After hiking the Franconia Ridge Trail a few weeks ago, I have been looking at longer hikes in the White Mountains to get more miles and build up more hiking endurance. On Monday and again on Wednesday, I ran 5 miles at ~8:20/mi pace and I could still feel some residual soreness before my hike Friday.
Even with soreness going into the day, I opted for the Wildcat Ridge Trail, which traverses up the 5 peaks (A through E) and is known as a “steep rocky hike.” My original plan was a little loose: either up and back to Wildcat A (9 miles, 3400′) or continuing on to Carter Mountain, and then returning the same way for ~12 miles (5000′?). It’s a grueling hike. Following the ascent, the Wildcat-to-Carter section is a quick 1000′ downhill followed by a steep hike up Carter mountain, just to turn around and hike the down-up to Wildcat and head back out.
I deviated from both plans. I got a late start (10AM) and parked at Glen Ellis Falls, crossed the road and started the ascent on the Wildcat Mountain Ridge, which is part of the Appalachian Trail. This section of trail was immediately an uphill grind. I had poles, but ended up carrying them in one hand instead of using them to hike. The AMC White Mountain Guidebook calls the Wildcat Ridge Trail steep and says it’s deceptively slow due to the rocky ascent. They weren’t kidding. Sections of the trail had 4×4 pieces of wood that were anchored into rock to provide steps since the granite provided no grip. This was additionally tricky because of the morning rain. This is definitely not a trail I would entertain in the winter – ice, rocks, and hiking don’t mix. Actually, thinking back on it, it’s not a trail I would like to do again in any kind of weather.
After around 2000′ vertical, I reached the intial mountain (Wildcat E) peak, and had a good view out to Mount Washington from the top of the Wildcat Ski resort. The rain clouds from the early morning were on their way out and the nice puffy cumulus clouds were hanging around the mountain peaks. I took a few pictures and slogged on. At this point it occurred to me how awful the descent down all those rocks were going to be at the end of the day. Hiking on, there were a few cols between the peaks of the mountains, providing additional opportunity to practice going up and down rocks. Somewhere in this section I passed two other hikers and I heard one ask the other: “Thru hiker?” And then a quick response of: “No”. I laughed at the thought of my day pack and relatively clean-shaven look being confused for someone who was on an end-to-end trek of the Appalachian Trail.
After almost 4 hours, I made it to the final Wildcat mountain (Wildcat A) and had climbed 3400′. I took time to eat a late lunch, and declared the view the best of the White Mountains so far. Some hikers really enjoy the Franconia Ridge Trail and corresponding views, but looking off the backside of Wildcat A was superior. It’s a partially limited view, but includes a very steep decline, with Carter Mountain on the opposite side of the notch. At the base of the notch resides the Carter Hut and a lake. I had a feeling like I really was standing on top of the world, with Carter Hut below my feet, and Carter Mountain and the untouched mountains to the South at my fingertips.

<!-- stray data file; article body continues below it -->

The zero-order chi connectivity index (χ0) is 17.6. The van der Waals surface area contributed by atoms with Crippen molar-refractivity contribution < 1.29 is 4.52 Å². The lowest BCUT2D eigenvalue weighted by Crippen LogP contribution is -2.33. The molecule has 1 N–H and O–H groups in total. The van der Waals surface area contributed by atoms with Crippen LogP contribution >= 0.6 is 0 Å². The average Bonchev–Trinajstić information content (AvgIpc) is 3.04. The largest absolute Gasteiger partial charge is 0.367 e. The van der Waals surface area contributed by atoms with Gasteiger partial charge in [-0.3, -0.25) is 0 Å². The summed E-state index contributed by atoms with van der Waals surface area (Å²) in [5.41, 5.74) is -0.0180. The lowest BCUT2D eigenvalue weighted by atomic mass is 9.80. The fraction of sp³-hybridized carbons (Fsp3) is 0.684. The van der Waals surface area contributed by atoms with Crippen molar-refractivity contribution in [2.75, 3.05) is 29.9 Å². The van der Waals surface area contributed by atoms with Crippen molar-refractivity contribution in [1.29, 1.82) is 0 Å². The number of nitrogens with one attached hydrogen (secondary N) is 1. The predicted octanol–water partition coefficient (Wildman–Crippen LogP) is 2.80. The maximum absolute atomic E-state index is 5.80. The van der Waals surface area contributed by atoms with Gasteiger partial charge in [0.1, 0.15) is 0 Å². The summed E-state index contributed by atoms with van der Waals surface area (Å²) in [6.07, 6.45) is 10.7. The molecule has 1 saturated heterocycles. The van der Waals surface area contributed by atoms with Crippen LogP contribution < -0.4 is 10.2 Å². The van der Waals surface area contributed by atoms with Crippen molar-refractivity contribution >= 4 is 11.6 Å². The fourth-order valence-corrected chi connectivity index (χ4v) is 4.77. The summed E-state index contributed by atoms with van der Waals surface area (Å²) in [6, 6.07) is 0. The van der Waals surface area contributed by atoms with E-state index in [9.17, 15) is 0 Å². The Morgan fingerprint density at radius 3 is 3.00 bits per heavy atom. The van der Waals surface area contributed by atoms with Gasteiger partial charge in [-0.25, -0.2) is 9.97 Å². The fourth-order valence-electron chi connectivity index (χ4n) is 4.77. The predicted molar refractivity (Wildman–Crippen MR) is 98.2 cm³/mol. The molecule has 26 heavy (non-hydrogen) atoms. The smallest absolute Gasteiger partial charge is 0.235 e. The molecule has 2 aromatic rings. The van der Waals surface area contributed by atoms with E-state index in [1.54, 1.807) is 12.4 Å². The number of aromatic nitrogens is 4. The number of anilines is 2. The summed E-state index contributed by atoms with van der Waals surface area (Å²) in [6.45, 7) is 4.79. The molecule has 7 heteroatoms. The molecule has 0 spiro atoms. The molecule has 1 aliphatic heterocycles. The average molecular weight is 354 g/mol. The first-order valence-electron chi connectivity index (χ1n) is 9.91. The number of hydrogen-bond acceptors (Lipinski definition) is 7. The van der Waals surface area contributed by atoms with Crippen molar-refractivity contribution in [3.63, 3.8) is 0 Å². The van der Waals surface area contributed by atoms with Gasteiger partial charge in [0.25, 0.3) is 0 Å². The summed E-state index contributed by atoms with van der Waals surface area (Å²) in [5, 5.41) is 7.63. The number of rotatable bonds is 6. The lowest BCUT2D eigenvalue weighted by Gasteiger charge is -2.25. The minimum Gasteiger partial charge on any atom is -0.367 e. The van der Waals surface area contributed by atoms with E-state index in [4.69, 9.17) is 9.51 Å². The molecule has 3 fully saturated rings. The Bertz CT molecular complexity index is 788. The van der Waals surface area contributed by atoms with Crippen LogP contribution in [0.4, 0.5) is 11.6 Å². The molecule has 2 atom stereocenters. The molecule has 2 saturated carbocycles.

At this point, I was left with a decision: hike the 3-4 hours back the way I came over the rocks and down the steep sections or continue down the AT and out the 19 Mile River Trail to the road and traverse the 4+ additional miles on the road back to the car. Hiking up Carter Mountain was out of the question. Although it was only 2pm, I started getting concerned about getting home at a reasonable time. I decided on hiking down the AT, followed by a hike out the 19 Mile River Trail for a few reasons:
- I was not looking forward to going down steep rocks.
- Although it was longer and involved hiking along the road, it was an easier hike.
- The trail was also unknown – that appeals to my sense of adventure.
- I could always hitchhike back to the car if all else failed in the last 4 miles.
- Finally, I was on a portion of the Appalachian Trail. I checked off this section from my imaginary list, and eventually I would have to hike the steep descent or ascent if I were to complete the AT (someday). Continuing on the trail was saving my future self from repeating the Wildcat Ridge hike or requiring a hike up the steep section to my current peak.
And so I continued down, down, down. The remaining hike was uneventful. It was a peaceful hike along the river down to the road. After the 9 mile hike, I continued the last 4+ miles back to the car, passing the Mount Washington Auto Road and stopping for a brief moment at the Pinkham Notch Visitor Center to rest my weary legs. I finally made it back to the car after 7 hours and a few minutes. Total distance: 13+ miles (I think), and 3800+ vertical feet. Although the road was extremely boring, I’m certain I made the right choice on the hike down.
Topographical Map of the route. Google Maps underestimates the time and distance
Part of the AT. Wildcat Ski Mountain
Mount Washington covered in clouds
Mount Washington. Tuckerman Ravine still has snow
Cater Mountain. At the base is a hut
Moss with little trees
Signs on the hike out are good
Sign showing where I was.
19 Mile River trail follows a river!
Saturday and Sunday, my legs were very, very tired. My glutes were still sore, and I started feeling shin splints. This hike was brutal – I was surprised that I have more sore muscles after this hike than I did after the 9-ish mile Franconia Ridge Trail. Or, maybe it’s the same, but time heals all wounds.